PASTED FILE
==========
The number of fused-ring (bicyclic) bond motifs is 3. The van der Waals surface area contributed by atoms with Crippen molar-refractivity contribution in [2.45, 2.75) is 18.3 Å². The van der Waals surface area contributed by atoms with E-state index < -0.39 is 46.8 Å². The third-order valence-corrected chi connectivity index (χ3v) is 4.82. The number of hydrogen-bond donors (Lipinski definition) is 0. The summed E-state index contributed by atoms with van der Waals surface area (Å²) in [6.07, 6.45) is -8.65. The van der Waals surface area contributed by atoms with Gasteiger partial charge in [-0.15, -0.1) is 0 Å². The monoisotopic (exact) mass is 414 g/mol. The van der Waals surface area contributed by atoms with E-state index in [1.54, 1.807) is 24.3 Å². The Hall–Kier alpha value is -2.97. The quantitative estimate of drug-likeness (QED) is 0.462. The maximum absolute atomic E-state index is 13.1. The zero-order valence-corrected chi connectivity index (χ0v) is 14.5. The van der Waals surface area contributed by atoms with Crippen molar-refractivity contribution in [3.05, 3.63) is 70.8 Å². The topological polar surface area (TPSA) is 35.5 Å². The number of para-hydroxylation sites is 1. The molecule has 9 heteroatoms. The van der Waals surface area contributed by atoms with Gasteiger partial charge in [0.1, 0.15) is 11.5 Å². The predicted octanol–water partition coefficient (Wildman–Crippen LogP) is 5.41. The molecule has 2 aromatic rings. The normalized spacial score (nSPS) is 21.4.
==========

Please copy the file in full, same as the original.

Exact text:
The number of fused-ring (bicyclic) bond motifs is 3. The van der Waals surface area contributed by atoms with Crippen molar-refractivity contribution in [2.45, 2.75) is 18.3 Å². The van der Waals surface area contributed by atoms with E-state index < -0.39 is 46.8 Å². The third-order valence-corrected chi connectivity index (χ3v) is 4.82. The number of hydrogen-bond donors (Lipinski definition) is 0. The summed E-state index contributed by atoms with van der Waals surface area (Å²) in [6.07, 6.45) is -8.65. The van der Waals surface area contributed by atoms with Gasteiger partial charge in [-0.15, -0.1) is 0 Å². The monoisotopic (exact) mass is 414 g/mol. The van der Waals surface area contributed by atoms with E-state index in [1.54, 1.807) is 24.3 Å². The Hall–Kier alpha value is -2.97. The quantitative estimate of drug-likeness (QED) is 0.462. The maximum absolute atomic E-state index is 13.1. The zero-order valence-corrected chi connectivity index (χ0v) is 14.5. The van der Waals surface area contributed by atoms with Crippen molar-refractivity contribution in [3.05, 3.63) is 70.8 Å². The topological polar surface area (TPSA) is 35.5 Å². The number of para-hydroxylation sites is 1. The molecule has 9 heteroatoms. The van der Waals surface area contributed by atoms with Gasteiger partial charge in [0.1, 0.15) is 11.5 Å². The predicted octanol–water partition coefficient (Wildman–Crippen LogP) is 5.41. The molecule has 2 aromatic rings. The normalized spacial score (nSPS) is 21.4.